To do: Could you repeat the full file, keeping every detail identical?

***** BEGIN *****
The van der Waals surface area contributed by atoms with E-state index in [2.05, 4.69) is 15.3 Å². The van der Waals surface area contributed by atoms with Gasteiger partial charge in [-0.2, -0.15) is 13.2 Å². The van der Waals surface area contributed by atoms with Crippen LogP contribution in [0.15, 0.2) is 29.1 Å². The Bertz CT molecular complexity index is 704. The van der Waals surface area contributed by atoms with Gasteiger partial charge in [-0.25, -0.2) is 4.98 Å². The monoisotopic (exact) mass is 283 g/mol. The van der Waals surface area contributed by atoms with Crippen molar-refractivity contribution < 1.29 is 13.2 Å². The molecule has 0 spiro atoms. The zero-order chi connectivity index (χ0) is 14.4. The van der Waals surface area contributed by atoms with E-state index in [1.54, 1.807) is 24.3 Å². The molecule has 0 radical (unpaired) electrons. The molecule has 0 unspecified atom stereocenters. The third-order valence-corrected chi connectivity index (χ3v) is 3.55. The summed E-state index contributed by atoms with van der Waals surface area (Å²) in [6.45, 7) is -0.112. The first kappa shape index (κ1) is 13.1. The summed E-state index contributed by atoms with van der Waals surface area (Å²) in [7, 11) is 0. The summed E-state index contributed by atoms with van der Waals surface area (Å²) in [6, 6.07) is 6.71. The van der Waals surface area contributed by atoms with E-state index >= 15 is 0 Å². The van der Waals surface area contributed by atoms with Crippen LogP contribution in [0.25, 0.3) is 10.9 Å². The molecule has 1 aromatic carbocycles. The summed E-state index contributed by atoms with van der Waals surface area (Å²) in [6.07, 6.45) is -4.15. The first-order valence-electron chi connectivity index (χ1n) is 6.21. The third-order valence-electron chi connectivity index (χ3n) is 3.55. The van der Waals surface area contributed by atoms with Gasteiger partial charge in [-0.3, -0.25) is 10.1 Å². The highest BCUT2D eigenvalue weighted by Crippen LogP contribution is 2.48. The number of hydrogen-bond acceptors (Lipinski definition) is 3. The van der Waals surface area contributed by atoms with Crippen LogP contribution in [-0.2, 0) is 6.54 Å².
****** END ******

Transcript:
The van der Waals surface area contributed by atoms with E-state index in [2.05, 4.69) is 15.3 Å². The van der Waals surface area contributed by atoms with Gasteiger partial charge in [-0.2, -0.15) is 13.2 Å². The van der Waals surface area contributed by atoms with Crippen LogP contribution in [0.15, 0.2) is 29.1 Å². The Bertz CT molecular complexity index is 704. The van der Waals surface area contributed by atoms with Gasteiger partial charge in [-0.25, -0.2) is 4.98 Å². The monoisotopic (exact) mass is 283 g/mol. The van der Waals surface area contributed by atoms with Crippen molar-refractivity contribution < 1.29 is 13.2 Å². The molecule has 0 spiro atoms. The zero-order chi connectivity index (χ0) is 14.4. The van der Waals surface area contributed by atoms with E-state index in [1.54, 1.807) is 24.3 Å². The molecule has 0 radical (unpaired) electrons. The molecule has 0 unspecified atom stereocenters. The third-order valence-corrected chi connectivity index (χ3v) is 3.55. The summed E-state index contributed by atoms with van der Waals surface area (Å²) in [6.45, 7) is -0.112. The first kappa shape index (κ1) is 13.1. The summed E-state index contributed by atoms with van der Waals surface area (Å²) in [7, 11) is 0. The summed E-state index contributed by atoms with van der Waals surface area (Å²) in [6, 6.07) is 6.71. The van der Waals surface area contributed by atoms with E-state index >= 15 is 0 Å². The van der Waals surface area contributed by atoms with Crippen LogP contribution in [0.25, 0.3) is 10.9 Å². The molecule has 1 aromatic carbocycles. The summed E-state index contributed by atoms with van der Waals surface area (Å²) in [6.07, 6.45) is -4.15. The first-order valence-electron chi connectivity index (χ1n) is 6.21. The third-order valence-electron chi connectivity index (χ3n) is 3.55. The van der Waals surface area contributed by atoms with Gasteiger partial charge in [-0.3, -0.25) is 10.1 Å². The highest BCUT2D eigenvalue weighted by Crippen LogP contribution is 2.48. The number of hydrogen-bond acceptors (Lipinski definition) is 3. The van der Waals surface area contributed by atoms with Crippen LogP contribution in [-0.2, 0) is 6.54 Å².